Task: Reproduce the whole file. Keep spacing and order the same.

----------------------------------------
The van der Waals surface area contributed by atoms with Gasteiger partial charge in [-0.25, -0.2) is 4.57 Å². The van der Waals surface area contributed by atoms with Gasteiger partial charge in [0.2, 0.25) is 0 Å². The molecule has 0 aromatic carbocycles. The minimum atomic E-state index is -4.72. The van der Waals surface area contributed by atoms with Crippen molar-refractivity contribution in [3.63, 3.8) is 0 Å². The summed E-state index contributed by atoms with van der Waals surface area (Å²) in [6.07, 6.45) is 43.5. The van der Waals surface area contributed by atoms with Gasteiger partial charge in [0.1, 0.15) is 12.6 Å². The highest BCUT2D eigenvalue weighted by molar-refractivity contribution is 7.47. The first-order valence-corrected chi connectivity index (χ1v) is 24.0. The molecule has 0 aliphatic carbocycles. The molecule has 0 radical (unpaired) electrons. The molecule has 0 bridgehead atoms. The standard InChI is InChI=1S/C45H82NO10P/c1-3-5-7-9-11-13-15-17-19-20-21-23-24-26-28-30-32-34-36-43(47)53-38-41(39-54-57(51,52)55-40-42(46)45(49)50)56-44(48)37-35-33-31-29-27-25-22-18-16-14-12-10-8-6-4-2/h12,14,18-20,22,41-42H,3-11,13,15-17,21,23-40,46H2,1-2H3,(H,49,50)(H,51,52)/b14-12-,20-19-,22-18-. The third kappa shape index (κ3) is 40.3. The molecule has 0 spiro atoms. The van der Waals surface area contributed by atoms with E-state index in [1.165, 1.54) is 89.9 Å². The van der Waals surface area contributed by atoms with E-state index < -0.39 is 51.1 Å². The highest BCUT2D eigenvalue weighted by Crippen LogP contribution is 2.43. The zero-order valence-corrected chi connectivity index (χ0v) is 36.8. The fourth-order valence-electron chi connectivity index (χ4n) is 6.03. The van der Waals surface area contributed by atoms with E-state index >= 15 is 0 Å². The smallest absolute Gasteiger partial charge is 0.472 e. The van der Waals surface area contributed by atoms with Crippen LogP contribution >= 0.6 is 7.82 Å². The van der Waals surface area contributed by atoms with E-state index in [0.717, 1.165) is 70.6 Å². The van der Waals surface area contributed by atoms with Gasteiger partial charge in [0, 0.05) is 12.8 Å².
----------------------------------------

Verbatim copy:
The van der Waals surface area contributed by atoms with Gasteiger partial charge in [-0.25, -0.2) is 4.57 Å². The van der Waals surface area contributed by atoms with Gasteiger partial charge in [0.2, 0.25) is 0 Å². The molecule has 0 aromatic carbocycles. The minimum atomic E-state index is -4.72. The van der Waals surface area contributed by atoms with Crippen molar-refractivity contribution in [3.63, 3.8) is 0 Å². The summed E-state index contributed by atoms with van der Waals surface area (Å²) in [6.07, 6.45) is 43.5. The van der Waals surface area contributed by atoms with Gasteiger partial charge in [0.1, 0.15) is 12.6 Å². The highest BCUT2D eigenvalue weighted by molar-refractivity contribution is 7.47. The first-order valence-corrected chi connectivity index (χ1v) is 24.0. The molecule has 0 aliphatic carbocycles. The molecule has 0 radical (unpaired) electrons. The molecule has 0 bridgehead atoms. The standard InChI is InChI=1S/C45H82NO10P/c1-3-5-7-9-11-13-15-17-19-20-21-23-24-26-28-30-32-34-36-43(47)53-38-41(39-54-57(51,52)55-40-42(46)45(49)50)56-44(48)37-35-33-31-29-27-25-22-18-16-14-12-10-8-6-4-2/h12,14,18-20,22,41-42H,3-11,13,15-17,21,23-40,46H2,1-2H3,(H,49,50)(H,51,52)/b14-12-,20-19-,22-18-. The third kappa shape index (κ3) is 40.3. The molecule has 0 spiro atoms. The van der Waals surface area contributed by atoms with E-state index in [1.165, 1.54) is 89.9 Å². The van der Waals surface area contributed by atoms with E-state index < -0.39 is 51.1 Å². The highest BCUT2D eigenvalue weighted by Crippen LogP contribution is 2.43. The zero-order valence-corrected chi connectivity index (χ0v) is 36.8. The fourth-order valence-electron chi connectivity index (χ4n) is 6.03. The van der Waals surface area contributed by atoms with E-state index >= 15 is 0 Å². The smallest absolute Gasteiger partial charge is 0.472 e. The van der Waals surface area contributed by atoms with Crippen LogP contribution >= 0.6 is 7.82 Å². The van der Waals surface area contributed by atoms with E-state index in [0.717, 1.165) is 70.6 Å². The van der Waals surface area contributed by atoms with Gasteiger partial charge in [0, 0.05) is 12.8 Å².